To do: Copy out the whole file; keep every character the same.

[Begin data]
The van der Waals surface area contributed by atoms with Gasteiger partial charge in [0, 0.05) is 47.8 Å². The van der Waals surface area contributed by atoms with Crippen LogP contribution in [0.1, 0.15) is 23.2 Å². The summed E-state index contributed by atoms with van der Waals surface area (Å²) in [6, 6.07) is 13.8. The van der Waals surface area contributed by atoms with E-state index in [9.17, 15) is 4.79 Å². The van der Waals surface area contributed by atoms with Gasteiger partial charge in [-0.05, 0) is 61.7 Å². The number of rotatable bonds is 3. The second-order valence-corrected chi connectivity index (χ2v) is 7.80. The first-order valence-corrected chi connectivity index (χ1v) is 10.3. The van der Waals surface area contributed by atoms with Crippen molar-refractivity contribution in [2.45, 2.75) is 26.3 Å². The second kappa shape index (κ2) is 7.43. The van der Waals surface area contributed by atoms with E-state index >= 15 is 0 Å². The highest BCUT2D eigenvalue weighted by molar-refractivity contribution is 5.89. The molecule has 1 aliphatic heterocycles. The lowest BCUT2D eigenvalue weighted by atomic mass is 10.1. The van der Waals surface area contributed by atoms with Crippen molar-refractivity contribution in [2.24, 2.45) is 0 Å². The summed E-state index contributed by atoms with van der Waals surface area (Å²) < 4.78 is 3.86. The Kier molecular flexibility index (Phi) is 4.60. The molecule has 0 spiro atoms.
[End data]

The van der Waals surface area contributed by atoms with Gasteiger partial charge in [0, 0.05) is 47.8 Å². The van der Waals surface area contributed by atoms with Crippen LogP contribution in [0.1, 0.15) is 23.2 Å². The summed E-state index contributed by atoms with van der Waals surface area (Å²) in [6, 6.07) is 13.8. The van der Waals surface area contributed by atoms with E-state index in [9.17, 15) is 4.79 Å². The van der Waals surface area contributed by atoms with Gasteiger partial charge in [-0.05, 0) is 61.7 Å². The number of rotatable bonds is 3. The second-order valence-corrected chi connectivity index (χ2v) is 7.80. The first-order valence-corrected chi connectivity index (χ1v) is 10.3. The van der Waals surface area contributed by atoms with Crippen molar-refractivity contribution in [2.45, 2.75) is 26.3 Å². The second kappa shape index (κ2) is 7.43. The van der Waals surface area contributed by atoms with E-state index >= 15 is 0 Å². The highest BCUT2D eigenvalue weighted by molar-refractivity contribution is 5.89. The molecule has 1 aliphatic heterocycles. The lowest BCUT2D eigenvalue weighted by atomic mass is 10.1. The van der Waals surface area contributed by atoms with Crippen molar-refractivity contribution in [2.24, 2.45) is 0 Å². The summed E-state index contributed by atoms with van der Waals surface area (Å²) < 4.78 is 3.86. The Kier molecular flexibility index (Phi) is 4.60. The molecule has 0 spiro atoms.